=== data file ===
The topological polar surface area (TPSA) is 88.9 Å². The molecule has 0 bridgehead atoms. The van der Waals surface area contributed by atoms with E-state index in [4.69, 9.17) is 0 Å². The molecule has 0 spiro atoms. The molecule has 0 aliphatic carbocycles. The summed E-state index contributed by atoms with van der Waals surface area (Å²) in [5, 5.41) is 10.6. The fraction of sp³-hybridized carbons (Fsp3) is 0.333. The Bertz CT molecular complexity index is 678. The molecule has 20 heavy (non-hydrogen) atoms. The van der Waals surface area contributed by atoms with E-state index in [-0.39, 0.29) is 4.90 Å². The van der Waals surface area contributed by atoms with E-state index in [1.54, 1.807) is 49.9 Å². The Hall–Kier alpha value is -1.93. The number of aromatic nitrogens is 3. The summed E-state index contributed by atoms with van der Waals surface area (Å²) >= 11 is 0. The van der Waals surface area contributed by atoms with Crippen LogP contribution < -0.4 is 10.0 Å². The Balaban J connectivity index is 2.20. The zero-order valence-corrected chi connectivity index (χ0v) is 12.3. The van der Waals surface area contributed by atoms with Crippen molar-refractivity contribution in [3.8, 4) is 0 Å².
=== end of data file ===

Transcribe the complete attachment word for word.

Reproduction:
The topological polar surface area (TPSA) is 88.9 Å². The molecule has 0 bridgehead atoms. The van der Waals surface area contributed by atoms with E-state index in [4.69, 9.17) is 0 Å². The molecule has 0 spiro atoms. The molecule has 0 aliphatic carbocycles. The summed E-state index contributed by atoms with van der Waals surface area (Å²) in [5, 5.41) is 10.6. The fraction of sp³-hybridized carbons (Fsp3) is 0.333. The Bertz CT molecular complexity index is 678. The molecule has 20 heavy (non-hydrogen) atoms. The van der Waals surface area contributed by atoms with E-state index in [-0.39, 0.29) is 4.90 Å². The van der Waals surface area contributed by atoms with E-state index in [1.54, 1.807) is 49.9 Å². The Hall–Kier alpha value is -1.93. The number of aromatic nitrogens is 3. The summed E-state index contributed by atoms with van der Waals surface area (Å²) >= 11 is 0. The van der Waals surface area contributed by atoms with Crippen LogP contribution < -0.4 is 10.0 Å². The Balaban J connectivity index is 2.20. The zero-order valence-corrected chi connectivity index (χ0v) is 12.3. The van der Waals surface area contributed by atoms with Crippen molar-refractivity contribution in [3.8, 4) is 0 Å².